There are two main schools of thought on this issue, one believing that the delay is Hamlet’s fault, as is the tragedy that follows.  The other is of the opinion that the postponement of Hamlet’s vengeance is out of his control and the events in the play are not due to his willing actions.  The truth is somewhere in between, yet it leans more heavily on leaving Hamlet responsible for the terrible outcome of the play.

At the very beginning of the play, Hamlet is stymied and restless, finding nothing to do but enacting petulant rebellions, such as his continuous mourning garb, but in effect resentful that he can take no action.  His request to return to school is rejected, “for your intent / In going back to school in Wittenberg / It is most retrograde to our desire”; “I pray thee stay with us, go not to Wittenberg” (I, ii, 112-113, 119).

Hamlet’s response to these words speaks of his unrest, “I shall in all my best obey you” (120).  He is searching for a purpose and he holds a great contempt for Claudius for usurping both the crown and Hamlet’s mother.  “[Hamlet] is barraged with fear, loss, and self-hatred all while trying to mourn the death of his father” (Udo).  Given his attitude, the reader assumes that upcoming revelation of the need to avenge his father’s murder will suit his desired purpose, yet this expectation fails to come to fruition.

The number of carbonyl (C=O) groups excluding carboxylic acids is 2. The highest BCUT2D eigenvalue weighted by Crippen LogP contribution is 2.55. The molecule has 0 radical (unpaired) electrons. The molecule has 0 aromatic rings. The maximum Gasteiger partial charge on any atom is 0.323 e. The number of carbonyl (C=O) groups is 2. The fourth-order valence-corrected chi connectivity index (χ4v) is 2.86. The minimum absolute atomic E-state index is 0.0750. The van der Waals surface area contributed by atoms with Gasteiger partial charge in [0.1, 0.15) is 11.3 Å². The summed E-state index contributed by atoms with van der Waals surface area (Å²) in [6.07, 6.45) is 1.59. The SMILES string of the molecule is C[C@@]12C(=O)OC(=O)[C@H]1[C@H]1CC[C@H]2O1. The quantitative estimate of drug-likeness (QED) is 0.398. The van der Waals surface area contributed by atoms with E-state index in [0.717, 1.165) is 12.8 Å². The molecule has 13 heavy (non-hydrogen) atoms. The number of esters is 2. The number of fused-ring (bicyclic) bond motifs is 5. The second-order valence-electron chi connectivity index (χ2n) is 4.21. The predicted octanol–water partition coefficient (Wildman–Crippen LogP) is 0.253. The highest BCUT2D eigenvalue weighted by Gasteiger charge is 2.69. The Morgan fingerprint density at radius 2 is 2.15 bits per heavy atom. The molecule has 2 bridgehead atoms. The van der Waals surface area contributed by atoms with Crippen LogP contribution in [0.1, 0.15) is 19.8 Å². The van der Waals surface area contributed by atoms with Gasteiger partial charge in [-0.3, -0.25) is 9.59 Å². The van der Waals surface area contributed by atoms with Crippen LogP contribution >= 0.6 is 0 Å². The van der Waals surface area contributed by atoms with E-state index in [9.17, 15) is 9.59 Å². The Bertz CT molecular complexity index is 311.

When Hamlet first hears of the ghost of his father, he knows that something is not right but does not believe there is unlawful activity, “all is not well; / I doubt some foul play” (I, ii, 259-260).  As the ghost first approaches Hamlet, Hamlet wonders whether it is a good or bad spirit, asking it if it “Bring[s] with thee airs from heaven or blasts from hell” (I, iv, 42-43).  As his father’s spirit reveals the perfidy of Claudius, Hamlet becomes impassioned and vows to seek revenge at his father’s request.

The ghost does not even address Hamlet by their shared name until after Hamlet swears he will seek vengeance.  He is bound by filial duty and Hamlet feels that by keeping his promise as a son, he is swearing off all other relations (Bowen, 199).  Hamlet’s melancholic nature goes against passionate revenge, yet he gives his sworn word and his own grief at his father’s death compels him to make the promise.  He is concerned about severing his ties with the other people in his life in order to keep his word.